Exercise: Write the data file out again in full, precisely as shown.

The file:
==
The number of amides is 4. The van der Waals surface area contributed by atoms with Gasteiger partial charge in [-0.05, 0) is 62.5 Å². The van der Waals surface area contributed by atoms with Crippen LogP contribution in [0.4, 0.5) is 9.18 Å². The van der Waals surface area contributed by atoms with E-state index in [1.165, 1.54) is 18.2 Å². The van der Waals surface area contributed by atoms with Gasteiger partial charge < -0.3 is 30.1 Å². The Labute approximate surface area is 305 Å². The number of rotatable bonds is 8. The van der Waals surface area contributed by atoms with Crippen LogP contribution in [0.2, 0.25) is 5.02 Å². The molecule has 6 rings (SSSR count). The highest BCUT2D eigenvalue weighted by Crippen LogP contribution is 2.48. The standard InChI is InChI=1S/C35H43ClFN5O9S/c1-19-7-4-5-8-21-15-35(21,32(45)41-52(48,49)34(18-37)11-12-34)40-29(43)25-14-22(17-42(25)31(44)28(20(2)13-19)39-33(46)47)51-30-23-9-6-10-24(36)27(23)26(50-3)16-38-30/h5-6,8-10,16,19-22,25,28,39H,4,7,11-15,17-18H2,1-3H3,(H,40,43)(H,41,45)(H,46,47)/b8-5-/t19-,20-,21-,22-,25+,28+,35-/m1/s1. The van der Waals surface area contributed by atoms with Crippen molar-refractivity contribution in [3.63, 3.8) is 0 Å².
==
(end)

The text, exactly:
The number of amides is 4. The van der Waals surface area contributed by atoms with Gasteiger partial charge in [-0.05, 0) is 62.5 Å². The van der Waals surface area contributed by atoms with Crippen LogP contribution in [0.4, 0.5) is 9.18 Å². The van der Waals surface area contributed by atoms with E-state index in [1.165, 1.54) is 18.2 Å². The van der Waals surface area contributed by atoms with Gasteiger partial charge < -0.3 is 30.1 Å². The Labute approximate surface area is 305 Å². The number of rotatable bonds is 8. The van der Waals surface area contributed by atoms with Crippen LogP contribution in [0.2, 0.25) is 5.02 Å². The molecule has 6 rings (SSSR count). The highest BCUT2D eigenvalue weighted by Crippen LogP contribution is 2.48. The standard InChI is InChI=1S/C35H43ClFN5O9S/c1-19-7-4-5-8-21-15-35(21,32(45)41-52(48,49)34(18-37)11-12-34)40-29(43)25-14-22(17-42(25)31(44)28(20(2)13-19)39-33(46)47)51-30-23-9-6-10-24(36)27(23)26(50-3)16-38-30/h5-6,8-10,16,19-22,25,28,39H,4,7,11-15,17-18H2,1-3H3,(H,40,43)(H,41,45)(H,46,47)/b8-5-/t19-,20-,21-,22-,25+,28+,35-/m1/s1. The van der Waals surface area contributed by atoms with Crippen molar-refractivity contribution in [3.63, 3.8) is 0 Å².